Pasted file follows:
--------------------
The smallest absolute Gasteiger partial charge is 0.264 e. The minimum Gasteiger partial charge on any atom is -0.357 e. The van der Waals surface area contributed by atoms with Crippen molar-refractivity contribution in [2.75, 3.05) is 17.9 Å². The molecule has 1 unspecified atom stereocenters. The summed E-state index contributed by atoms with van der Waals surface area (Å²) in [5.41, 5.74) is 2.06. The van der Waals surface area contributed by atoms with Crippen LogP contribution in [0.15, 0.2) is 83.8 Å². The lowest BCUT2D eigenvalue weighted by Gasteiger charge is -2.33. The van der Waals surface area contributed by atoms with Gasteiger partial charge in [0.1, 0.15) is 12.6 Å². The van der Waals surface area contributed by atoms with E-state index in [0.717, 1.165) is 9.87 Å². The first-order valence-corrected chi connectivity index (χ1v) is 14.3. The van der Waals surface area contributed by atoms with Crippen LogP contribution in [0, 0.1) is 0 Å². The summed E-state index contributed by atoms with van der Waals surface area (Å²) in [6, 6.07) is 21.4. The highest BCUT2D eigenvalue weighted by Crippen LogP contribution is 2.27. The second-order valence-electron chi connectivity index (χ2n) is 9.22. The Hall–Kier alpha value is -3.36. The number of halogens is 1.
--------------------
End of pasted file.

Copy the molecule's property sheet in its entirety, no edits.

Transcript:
The smallest absolute Gasteiger partial charge is 0.264 e. The minimum Gasteiger partial charge on any atom is -0.357 e. The van der Waals surface area contributed by atoms with Crippen molar-refractivity contribution in [2.75, 3.05) is 17.9 Å². The molecule has 1 unspecified atom stereocenters. The summed E-state index contributed by atoms with van der Waals surface area (Å²) in [5.41, 5.74) is 2.06. The van der Waals surface area contributed by atoms with Crippen LogP contribution in [0.15, 0.2) is 83.8 Å². The lowest BCUT2D eigenvalue weighted by Gasteiger charge is -2.33. The van der Waals surface area contributed by atoms with Gasteiger partial charge in [0.1, 0.15) is 12.6 Å². The van der Waals surface area contributed by atoms with E-state index in [0.717, 1.165) is 9.87 Å². The first-order valence-corrected chi connectivity index (χ1v) is 14.3. The van der Waals surface area contributed by atoms with Crippen LogP contribution in [0, 0.1) is 0 Å². The summed E-state index contributed by atoms with van der Waals surface area (Å²) in [6, 6.07) is 21.4. The highest BCUT2D eigenvalue weighted by Crippen LogP contribution is 2.27. The second-order valence-electron chi connectivity index (χ2n) is 9.22. The Hall–Kier alpha value is -3.36. The number of halogens is 1.